Research Articles

Download PDF (1.71 MB)

TOMOGRAPHY, December 2016, Volume 2, Issue 4: 366-373
DOI: 10.18383/j.tom.2016.00187

Simulating the Effect of Spectroscopic MRI as a Metric for Radiation Therapy Planning in Patients with Glioblastoma

J. Scott Cordova1, Shravan Kandula2, Saumya Gurbani1, Jim Zhong2, Mital Tejani2, Oluwatosin Kayode2, Kirtesh Patel2, Roshan Prabhu4, Eduard Schreibmann2, Ian Crocker2, Chad A. Holder1, Hyunsuk Shim1, Hui-Kuo Shu2

1Department of Radiology and Imaging Sciences, Emory University School of Medicine, Atlanta, Georgia;2Department of Radiation Oncology, Emory University School of Medicine, Atlanta, Georgia;3Florida Hospital Medical Group, Radiation Oncology Associates, Orlando, Florida;4SE Radiation Oncology Group, Levine Cancer Institute, Charlotte, North Carolina;5Winship Cancer Institute, Atlanta, Georgia; and6Department of Biomedical Engineering, GA Institute of Technology, Atlanta, Georgia


Due to glioblastoma’s infiltrative nature, an optimal radiation therapy (RT) plan requires targeting infiltration not identified by anatomical magnetic resonance imaging (MRI). Here, high-resolution, whole-brain spectroscopic MRI (sMRI) is used to describe tumor infiltration alongside anatomical MRI and simulate the degree to which it modifies RT target planning. In 11 patients with glioblastoma, data from preRT sMRI scans were processed to give high-resolution, whole-brain metabolite maps normalized by contralateral white matter. Maps depicting choline to N-Acetylaspartate (Cho/NAA) ratios were registered to contrast-enhanced T1-weighted RT planning MRI for each patient. Volumes depicting metabolic abnormalities (1.5-, 1.75-, and 2.0-fold increases in Cho/NAA ratios) were compared with conventional target volumes and contrast-enhancing tumor at recurrence. sMRI-modified RT plans were generated to evaluate target volume coverage and organ-at-risk dose constraints. Conventional clinical target volumes and Cho/NAA abnormalities identified significantly different regions of microscopic infiltration with substantial Cho/NAA abnormalities falling outside of the conventional 60 Gy isodose line (41.1, 22.2, and 12.7 cm3, respectively). Clinical target volumes using Cho/NAA thresholds exhibited significantly higher coverage of contrast enhancement at recurrence on average (92.4%, 90.5%, and 88.6%, respectively) than conventional plans (82.5%). sMRI-based plans targeting tumor infiltration met planning objectives in all cases with no significant change in target coverage. In 2 cases, the sMRI-modified plan exhibited better coverage of contrast-enhancing tumor at recurrence than the original plan. Integration of the high-resolution, whole-brain sMRI into RT planning is feasible, resulting in RT target volumes that can effectively target tumor infiltration while adhering to conventional constraints.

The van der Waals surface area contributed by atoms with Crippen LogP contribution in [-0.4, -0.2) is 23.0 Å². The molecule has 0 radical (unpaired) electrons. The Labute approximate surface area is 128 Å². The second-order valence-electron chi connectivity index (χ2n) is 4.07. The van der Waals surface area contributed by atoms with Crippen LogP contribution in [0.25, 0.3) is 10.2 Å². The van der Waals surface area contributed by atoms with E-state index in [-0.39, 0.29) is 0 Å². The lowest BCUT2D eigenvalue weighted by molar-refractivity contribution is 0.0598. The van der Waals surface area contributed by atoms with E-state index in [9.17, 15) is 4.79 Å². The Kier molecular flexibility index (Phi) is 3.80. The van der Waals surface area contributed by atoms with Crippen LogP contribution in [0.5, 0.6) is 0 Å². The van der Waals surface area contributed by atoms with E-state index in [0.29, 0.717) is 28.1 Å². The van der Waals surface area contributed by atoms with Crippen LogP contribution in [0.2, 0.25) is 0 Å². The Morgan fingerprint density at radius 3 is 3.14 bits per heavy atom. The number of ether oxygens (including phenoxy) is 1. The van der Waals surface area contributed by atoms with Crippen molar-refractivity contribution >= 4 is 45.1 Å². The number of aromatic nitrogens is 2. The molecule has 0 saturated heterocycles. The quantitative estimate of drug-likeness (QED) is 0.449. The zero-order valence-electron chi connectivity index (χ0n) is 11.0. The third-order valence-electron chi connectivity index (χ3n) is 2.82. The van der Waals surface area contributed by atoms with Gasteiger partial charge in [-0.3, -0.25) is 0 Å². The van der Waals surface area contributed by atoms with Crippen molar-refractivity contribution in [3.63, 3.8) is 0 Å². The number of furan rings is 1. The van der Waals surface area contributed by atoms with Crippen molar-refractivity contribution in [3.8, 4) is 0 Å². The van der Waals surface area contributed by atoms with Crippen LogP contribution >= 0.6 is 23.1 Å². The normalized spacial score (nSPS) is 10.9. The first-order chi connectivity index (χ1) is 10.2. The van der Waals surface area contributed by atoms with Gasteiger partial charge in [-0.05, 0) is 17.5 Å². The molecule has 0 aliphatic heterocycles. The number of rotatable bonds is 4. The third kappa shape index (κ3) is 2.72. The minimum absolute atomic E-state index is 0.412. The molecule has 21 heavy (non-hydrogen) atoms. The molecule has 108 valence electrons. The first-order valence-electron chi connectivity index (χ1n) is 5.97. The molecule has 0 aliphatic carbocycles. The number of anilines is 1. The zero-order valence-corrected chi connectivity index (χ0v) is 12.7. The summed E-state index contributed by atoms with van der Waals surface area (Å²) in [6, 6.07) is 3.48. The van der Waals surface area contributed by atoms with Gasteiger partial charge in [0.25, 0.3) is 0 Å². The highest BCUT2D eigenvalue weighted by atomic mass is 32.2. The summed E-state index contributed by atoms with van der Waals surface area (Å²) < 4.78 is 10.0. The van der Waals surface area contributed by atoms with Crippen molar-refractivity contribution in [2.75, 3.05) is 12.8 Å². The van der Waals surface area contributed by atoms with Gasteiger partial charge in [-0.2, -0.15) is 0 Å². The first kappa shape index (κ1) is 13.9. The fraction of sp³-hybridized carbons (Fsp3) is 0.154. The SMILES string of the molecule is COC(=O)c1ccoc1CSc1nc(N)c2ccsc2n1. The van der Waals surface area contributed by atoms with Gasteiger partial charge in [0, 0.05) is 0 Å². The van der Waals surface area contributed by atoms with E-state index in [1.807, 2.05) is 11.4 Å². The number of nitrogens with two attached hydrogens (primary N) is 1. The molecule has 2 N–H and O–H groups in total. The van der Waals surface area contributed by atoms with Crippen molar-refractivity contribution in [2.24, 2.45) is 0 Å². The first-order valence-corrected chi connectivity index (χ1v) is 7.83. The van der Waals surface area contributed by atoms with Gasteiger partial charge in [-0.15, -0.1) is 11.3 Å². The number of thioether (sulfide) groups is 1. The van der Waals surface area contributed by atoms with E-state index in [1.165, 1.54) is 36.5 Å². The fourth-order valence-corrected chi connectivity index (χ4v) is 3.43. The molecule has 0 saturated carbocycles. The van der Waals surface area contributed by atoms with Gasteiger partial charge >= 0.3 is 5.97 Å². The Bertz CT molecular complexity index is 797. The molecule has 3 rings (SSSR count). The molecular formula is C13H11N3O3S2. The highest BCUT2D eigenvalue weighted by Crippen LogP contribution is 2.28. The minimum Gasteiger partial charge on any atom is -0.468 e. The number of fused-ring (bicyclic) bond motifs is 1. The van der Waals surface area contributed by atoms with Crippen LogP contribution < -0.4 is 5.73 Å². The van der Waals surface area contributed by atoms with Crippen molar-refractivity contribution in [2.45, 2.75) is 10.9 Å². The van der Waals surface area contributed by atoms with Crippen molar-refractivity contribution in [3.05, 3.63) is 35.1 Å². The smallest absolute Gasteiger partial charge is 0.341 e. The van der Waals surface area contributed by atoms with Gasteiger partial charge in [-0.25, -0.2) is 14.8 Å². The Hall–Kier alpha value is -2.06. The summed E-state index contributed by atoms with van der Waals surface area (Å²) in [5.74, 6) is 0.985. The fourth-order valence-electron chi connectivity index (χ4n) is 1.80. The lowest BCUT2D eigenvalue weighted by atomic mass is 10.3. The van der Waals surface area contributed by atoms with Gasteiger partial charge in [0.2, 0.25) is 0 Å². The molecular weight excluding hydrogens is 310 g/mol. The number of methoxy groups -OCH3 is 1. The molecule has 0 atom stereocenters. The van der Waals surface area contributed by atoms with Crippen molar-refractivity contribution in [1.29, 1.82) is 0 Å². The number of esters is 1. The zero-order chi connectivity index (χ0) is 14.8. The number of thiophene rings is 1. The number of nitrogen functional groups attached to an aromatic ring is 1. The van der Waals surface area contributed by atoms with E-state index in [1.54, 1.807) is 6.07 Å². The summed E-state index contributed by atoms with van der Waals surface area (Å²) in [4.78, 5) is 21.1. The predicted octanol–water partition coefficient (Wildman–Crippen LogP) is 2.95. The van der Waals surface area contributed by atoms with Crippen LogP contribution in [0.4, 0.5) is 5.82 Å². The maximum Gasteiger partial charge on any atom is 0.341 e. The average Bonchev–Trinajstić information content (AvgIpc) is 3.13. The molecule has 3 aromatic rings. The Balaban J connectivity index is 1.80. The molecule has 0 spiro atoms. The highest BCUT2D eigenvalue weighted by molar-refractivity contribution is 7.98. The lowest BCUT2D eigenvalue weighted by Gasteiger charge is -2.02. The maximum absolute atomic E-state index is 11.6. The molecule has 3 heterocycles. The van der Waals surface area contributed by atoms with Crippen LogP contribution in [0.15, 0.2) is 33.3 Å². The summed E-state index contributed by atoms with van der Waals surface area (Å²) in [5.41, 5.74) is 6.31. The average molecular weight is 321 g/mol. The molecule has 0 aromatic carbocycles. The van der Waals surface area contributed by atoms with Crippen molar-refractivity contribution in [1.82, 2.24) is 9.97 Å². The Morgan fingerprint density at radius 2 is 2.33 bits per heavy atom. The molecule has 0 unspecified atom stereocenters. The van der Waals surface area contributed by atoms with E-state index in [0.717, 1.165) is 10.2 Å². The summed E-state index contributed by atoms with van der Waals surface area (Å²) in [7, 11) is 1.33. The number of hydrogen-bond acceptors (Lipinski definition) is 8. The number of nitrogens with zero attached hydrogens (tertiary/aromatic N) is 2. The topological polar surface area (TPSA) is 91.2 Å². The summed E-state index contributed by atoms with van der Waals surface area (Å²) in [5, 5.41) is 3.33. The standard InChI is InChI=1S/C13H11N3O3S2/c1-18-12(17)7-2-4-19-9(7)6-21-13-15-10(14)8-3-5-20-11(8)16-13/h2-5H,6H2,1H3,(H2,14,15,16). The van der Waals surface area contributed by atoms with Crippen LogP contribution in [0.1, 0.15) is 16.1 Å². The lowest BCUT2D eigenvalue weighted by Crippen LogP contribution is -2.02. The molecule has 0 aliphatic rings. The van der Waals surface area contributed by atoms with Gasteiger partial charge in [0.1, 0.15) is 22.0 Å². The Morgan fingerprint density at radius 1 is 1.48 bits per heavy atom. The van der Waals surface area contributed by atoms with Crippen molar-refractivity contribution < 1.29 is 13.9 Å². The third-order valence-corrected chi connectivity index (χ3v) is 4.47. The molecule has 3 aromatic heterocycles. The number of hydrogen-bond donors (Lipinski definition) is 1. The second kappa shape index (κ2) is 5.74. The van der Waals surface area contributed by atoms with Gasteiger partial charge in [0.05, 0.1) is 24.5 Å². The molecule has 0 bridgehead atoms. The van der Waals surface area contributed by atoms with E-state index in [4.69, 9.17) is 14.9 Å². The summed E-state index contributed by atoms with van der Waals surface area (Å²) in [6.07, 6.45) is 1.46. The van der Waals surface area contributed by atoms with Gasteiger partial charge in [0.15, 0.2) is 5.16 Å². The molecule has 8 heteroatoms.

Optimal targeting of glioblastoma (GBM) for radiation therapy (RT) using computed tomography (CT) and magnetic resonance imaging (MRI) remains challenging because of the tumor's infiltrative nature. Traditionally, 2 RT target volumes are created on the planning CT as follows: one defining enhancing tissue and the resection cavity on contrast-enhanced T1-weighted (CE-T1w) MRI and another defining signal changes on a T2-weighted, fluid-attenuated inversion recovery (FLAIR) sequence. However, histological analyses indicate that these sequences fail to capture the true extent of disease because of infiltrative, nonenhancing tumor (15). In addition, anatomic MRI provides limited information on the physiological state and biochemical activity of a viable tumor (4). The inability to accurately identify active tumor using conventional neuroimaging remains a limiting factor in GBM RT planning.

Proton magnetic resonance spectroscopic imaging (MRSI) is a molecular imaging technique that maps the metabolism of native small molecules to tumor regions in vivo without exogenous tracers (6, 7). Studies have shown that the addition of magnetic resonance spectroscopy (MRS) to tumor targeting allows identification of unique metabolic regions of interest with significant clinical consequence (ie, regions of tumor progression) (812). Moreover, recently, it was shown that the choline to N-Acetylaspartate ratio (Cho/NAA), a marker describing glial cell proliferation, correlates with tumor infiltration, progression-free survival, and contrast enhancement at recurrence in GBM (13). Thus, Cho/NAA regions of interest deserve consideration during target planning, and may be of use if effectively integrated into image guidance.